What an interesting journey you've just been through. After reading the book, you thought that the idea of a buff guy fighting a monster sounded pretty cool. By the time your research was over, you knew enough about the culture of Beowulf that you found there were lots of things that would be interesting to illustrate. Buff guys fight monsters all the time, as evidenced by Marvel and DC. But you just can't get rid of the feeling you had when you researched Norse halls, and they became something that was visually important enough for you to do an illustration just of the hall the story takes place in. Cool! A new world has been opened up to you. And you can feel accomplished for learning something new and illustrating something that most people will never take the time to learn about. This gives you an edge as an illustrator; you become one in the handful of illustrators who understand environments in ancient Germanic cultures.

The above is a hypothetical situation, of course. This could happen with any subject. It could happen with horses, and by golly, I need to have the experience researching horses! I just don't know enough about how their physiology or physiognomy works. If I don't do research, my horses may end up looking like a ruined Joyful Chocolate Cake Occasion:

A ruined Joyful Chocolate Cake Occasion.
Now, for the final segment of this article, I'd like to go back to Option 2 (researching before drawing), and go with you through the research process.

Let's say you've already discovered who the Anglo-Saxons were, and you are sufficiently interested in finding out enough about what their culture looked like visually to continue learning about them. You really want to know what they wore, so you look around. You find a few basic images of their clothing and armor, and you think that it's nifty looking stuff. But you really want to know what varieties are available as you prepare to design some Anglo-Saxon characters. You wonder what a full Anglo-Saxon warrior's outfit might have looked like, so you find illustrations that have been done by other artists:
A pretty okay Joyful Chocolate Cake Experience. Keep reading.
You could be satisfied with this, as you realize that you've seen photos of those actual helmets and swords before in your research. You can confirm that this illustration is accurate, so why not follow suit and paint those same helmets? It's what the Anglo-Saxons wore!

STOP! You need to realize that you're an illustrator. You need to realize that as such, the thing that makes you special is the ability to invent! And research does not contradict the power or need to invent. Quite the opposite, actually. Research gives you the knowledge you need to make choices you would not be able to make without research. As it so happens, we have an excellent example of illustrators taking their inventive responsibilities seriously when depicting an Anglo-Saxon culture. They knew what the Anglo-Saxons wore and built, but they took it to a creative level, unlike the image posted above, in which the artist simply painted existing helmets and swords and armor exactly as they appear in real life.

The illustrators who effectively used the powers of invention after their research are the guys who worked on The Lord of the Rings movies. The filmmakers knew enough about The Lord of the Rings to know that J.R.R. Tolkien based the nation of Rohan on the Anglo-Saxons. And really, he didn't just base them on the Anglo-Saxons. He made it so they are Anglo-Saxons. So the filmmakers wanted to depict Rohan as an Anglo-Saxon culture. And they did so beautifully. They didn't just copy existing artifacts from Anglo-Saxon culture. They took the principles of Anglo-Saxon design, then made their own designs based on the historical culture. This provided us with something new to look at, but that was believable and fits in with the historical culture that Rohan was meant to reflect. Here are examples:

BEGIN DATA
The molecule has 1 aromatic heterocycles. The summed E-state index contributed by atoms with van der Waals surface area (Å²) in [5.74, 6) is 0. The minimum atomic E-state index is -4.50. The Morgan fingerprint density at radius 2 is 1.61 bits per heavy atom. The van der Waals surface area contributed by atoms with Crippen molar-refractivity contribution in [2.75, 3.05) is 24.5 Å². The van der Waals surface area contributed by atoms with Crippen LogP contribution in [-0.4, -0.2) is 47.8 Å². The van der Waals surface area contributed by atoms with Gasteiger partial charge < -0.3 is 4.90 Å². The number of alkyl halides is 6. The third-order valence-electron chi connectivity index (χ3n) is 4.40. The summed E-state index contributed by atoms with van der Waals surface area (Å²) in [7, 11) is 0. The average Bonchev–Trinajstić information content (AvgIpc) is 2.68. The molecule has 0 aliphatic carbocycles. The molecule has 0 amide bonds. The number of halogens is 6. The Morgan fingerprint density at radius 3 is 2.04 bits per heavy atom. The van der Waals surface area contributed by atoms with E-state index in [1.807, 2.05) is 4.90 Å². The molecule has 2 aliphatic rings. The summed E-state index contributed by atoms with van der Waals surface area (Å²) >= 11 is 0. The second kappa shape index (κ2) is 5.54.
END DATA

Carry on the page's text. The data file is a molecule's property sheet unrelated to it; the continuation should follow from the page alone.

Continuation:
The most amazing Joyful Chocolate Cake Occasion imaginable.
More of the best Anglo-Saxon cake of all time.
None of those pieces of armor are identical to what archaeologists have found, but there is nothing about them that is not Anglo-Saxon, or at least Dark Ages Germanic. If there was not enough information about some aspect of Anglo-Saxon garb or architecture, they had done enough research to know that the Anglo-Saxons were Norse in origin, and so they would turn to Norse sources to fill in the blanks, knowing the two cultures were very similar. And so they come up with something incredibly accurate. And yet, the illustrators managed to go to town with original designs. The suns on the shields, the intricate little etchings and designs on the helmets and leather, etc. just fill every shot of the men of Rohan in those movies. The artists who worked on them were highly creative, inventive, and resourceful. They did their research absolutely thoroughly, but they didn't allow themselves to be limited by what they found. There is no reproduction of the helmets archaeologists have found. They simply allowed their research to push them to their creative limit - to make a beautiful, believable Rohan.

This is our job as illustrators.

Now, before I let you go and create a multitude of Joyful Chocolate Cake Occasions, allow me to reiterate the main points you should remember:

1. Research before you draw - don't allow yourself to become attached to artwork that is uninformed and won't communicate what it is meant to be.

2. Let your research be involved enough to understand broad, but basic, concepts regarding your subject matter. The example above is that those who made the LOTR movies knew that the Anglo-Saxons and other Norse cultures were very similar. This allowed them to use the Norse to fill in the blanks where there simply wasn't enough information about the Saxons.

3. Don't limit yourself to what you find. Use what you find as principles, but not as the end-all to your visual designs. There is always room to be creative without drifting away from accuracy regarding your subject matter.

4. This article isn't just about researching Anglo-Saxons. I hope you'll take these principles and apply them to anything you need to research for an image. This stuff applies to the basics; figure drawing, color and lighting, composition, etc. It applies to subject matter; horses, 19th century trains, and Lunar exploration.

I hope I've managed to help you somehow. Thank you for reading! Now go make awesome illustrations and bless the world with the best chocolate cake ever. Then share your cake.